The last of couple of years had seen some dramatic changes to the Laws of the Game (LOTG) as well as its interpretations along with technical innovations that allowed some of those to be implemented. Those changes like the VAR system, the new handball interpretation are among those that created a lot of dissent from the soccer community. Any change –- like any new medication –- will come out with unplanned or unexpected consequences or side effects. I will try to suggest some proposals to our officiating world to mitigate those “side effects.” New changes also create new opportunities. Those proposals could be a change in the LOTG or the VAR protocol or as simple as a change in the Rules of Competition.
The players are easily identified by their numbers on their shirts and in most cases on their shorts, so it is very easy for the officials to identify them. The referee now has the jurisdiction over the technical staff; they can caution them and send them off. They already had the jurisdiction over the substitutes on the bench. In the grassroots games when I am a referee coach, I ask the referees before the game to make sure they understand who the technical staff is by making sure they are on the roster, in case the referee has to caution or send them off. They will need to report the name of the culprit to the appropriate authorities with their names.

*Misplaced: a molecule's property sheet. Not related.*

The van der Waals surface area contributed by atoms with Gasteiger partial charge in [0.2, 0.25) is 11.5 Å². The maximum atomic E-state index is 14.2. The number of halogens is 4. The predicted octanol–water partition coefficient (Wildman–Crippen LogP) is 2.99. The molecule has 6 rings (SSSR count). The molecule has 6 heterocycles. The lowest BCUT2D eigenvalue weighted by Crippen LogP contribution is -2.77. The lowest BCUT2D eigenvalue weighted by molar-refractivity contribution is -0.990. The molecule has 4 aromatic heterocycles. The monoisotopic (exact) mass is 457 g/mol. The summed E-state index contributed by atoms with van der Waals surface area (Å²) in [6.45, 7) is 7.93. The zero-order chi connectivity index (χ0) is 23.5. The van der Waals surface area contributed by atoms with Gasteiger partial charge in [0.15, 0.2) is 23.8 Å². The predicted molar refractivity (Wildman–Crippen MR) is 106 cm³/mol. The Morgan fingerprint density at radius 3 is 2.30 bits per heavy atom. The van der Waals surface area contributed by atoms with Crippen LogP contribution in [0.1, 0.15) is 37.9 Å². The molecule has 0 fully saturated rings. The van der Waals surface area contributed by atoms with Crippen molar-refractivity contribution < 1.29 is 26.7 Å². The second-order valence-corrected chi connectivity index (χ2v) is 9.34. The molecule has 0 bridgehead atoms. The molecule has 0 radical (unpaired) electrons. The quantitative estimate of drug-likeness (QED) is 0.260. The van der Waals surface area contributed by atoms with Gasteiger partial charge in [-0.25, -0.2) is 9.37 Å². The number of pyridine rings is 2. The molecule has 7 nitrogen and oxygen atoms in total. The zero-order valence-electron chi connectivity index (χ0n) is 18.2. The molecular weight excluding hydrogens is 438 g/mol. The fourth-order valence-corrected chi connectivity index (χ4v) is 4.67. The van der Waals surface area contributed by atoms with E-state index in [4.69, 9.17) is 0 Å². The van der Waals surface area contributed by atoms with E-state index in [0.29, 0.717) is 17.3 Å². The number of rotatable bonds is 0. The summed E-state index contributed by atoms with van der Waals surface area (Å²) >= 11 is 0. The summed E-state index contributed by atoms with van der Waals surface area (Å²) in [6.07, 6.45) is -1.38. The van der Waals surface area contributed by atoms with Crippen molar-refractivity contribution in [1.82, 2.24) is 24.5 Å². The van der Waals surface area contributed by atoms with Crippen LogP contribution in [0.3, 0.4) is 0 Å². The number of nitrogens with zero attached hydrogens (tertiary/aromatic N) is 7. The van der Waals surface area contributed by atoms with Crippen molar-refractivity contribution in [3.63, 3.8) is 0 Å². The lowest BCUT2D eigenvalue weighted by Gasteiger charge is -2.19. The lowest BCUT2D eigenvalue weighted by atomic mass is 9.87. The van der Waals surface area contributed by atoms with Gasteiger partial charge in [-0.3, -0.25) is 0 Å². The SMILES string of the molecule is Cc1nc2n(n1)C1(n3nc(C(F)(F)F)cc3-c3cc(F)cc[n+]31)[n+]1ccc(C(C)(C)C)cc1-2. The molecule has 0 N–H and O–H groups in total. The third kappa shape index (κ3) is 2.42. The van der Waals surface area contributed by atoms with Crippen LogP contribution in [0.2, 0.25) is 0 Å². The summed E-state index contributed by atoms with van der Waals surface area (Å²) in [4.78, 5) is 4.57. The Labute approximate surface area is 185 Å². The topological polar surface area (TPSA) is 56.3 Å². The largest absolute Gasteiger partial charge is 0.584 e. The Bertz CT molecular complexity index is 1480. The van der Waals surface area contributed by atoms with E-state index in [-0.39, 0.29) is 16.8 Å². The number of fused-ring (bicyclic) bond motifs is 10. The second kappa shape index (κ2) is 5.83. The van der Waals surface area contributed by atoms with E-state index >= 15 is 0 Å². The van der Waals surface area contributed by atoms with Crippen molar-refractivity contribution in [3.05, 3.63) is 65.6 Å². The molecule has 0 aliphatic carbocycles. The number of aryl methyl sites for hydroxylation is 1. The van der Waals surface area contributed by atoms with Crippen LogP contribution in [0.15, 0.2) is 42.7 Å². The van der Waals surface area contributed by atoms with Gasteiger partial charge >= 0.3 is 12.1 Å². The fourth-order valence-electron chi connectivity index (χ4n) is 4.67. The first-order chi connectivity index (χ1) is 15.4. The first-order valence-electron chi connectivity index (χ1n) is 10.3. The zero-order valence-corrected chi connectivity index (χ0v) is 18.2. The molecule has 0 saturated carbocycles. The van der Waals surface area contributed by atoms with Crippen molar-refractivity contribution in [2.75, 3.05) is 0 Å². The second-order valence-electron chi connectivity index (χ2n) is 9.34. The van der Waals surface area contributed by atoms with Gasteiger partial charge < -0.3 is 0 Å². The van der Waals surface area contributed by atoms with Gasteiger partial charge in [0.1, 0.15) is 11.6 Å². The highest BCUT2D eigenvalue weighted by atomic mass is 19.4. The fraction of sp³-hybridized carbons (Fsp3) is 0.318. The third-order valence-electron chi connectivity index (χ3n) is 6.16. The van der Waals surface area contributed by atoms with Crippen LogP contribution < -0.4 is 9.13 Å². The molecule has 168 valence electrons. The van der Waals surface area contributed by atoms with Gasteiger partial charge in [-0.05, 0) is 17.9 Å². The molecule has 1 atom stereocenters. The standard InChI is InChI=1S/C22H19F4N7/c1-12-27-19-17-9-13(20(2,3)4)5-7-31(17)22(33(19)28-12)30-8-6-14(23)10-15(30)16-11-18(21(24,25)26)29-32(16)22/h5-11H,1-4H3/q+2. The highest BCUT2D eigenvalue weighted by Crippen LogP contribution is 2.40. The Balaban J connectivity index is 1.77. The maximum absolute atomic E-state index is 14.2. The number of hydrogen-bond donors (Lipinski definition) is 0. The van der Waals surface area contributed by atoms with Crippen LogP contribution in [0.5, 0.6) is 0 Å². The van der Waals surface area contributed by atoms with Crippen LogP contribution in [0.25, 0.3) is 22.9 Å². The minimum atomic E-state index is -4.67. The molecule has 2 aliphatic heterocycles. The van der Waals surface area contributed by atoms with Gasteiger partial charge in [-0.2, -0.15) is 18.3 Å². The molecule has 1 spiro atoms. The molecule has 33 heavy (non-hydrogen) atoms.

In professional games, things might get more complicated. Recently, in a Champions League game (PSG vs. Basaksehir) the fourth official described an assistant coach to the referee whom he asked to be sent off by referring to the color of his skin. This was interpreted by some players as a racial slur and the game had to be abandoned and was played the next day with a new crew of officials. Definitely, the Romanian fourth official had tons of other ways to identify the assistant coach other than using his skin color, but identification of the people on the bench is still problematic since none of them are wearing any numbered shirts. The Rules of Competition can easily be changed to ask the substitutes to wear bibs with their shirt numbers and the technical staff – except the Head Coach – with letters (A through whatever) on them. Since every shirt number and letter will be on the roster it will be very easy for the officials to identify them. (In most competitions the staff is wearing accreditation cards, the size of the cards make it very difficult to identify them from a distance.)
In games where the VAR technology is used, there is already a technological infrastructure that can be utilized for creating an opportunity to help the officials on the field. I believe what I will propose might or might not require any changes in the LOTG and/or the VAR protocol. The League or the FA will have to appoint an extra “statistician referee (SR)” to the VAR booth. This referee can be a junior one.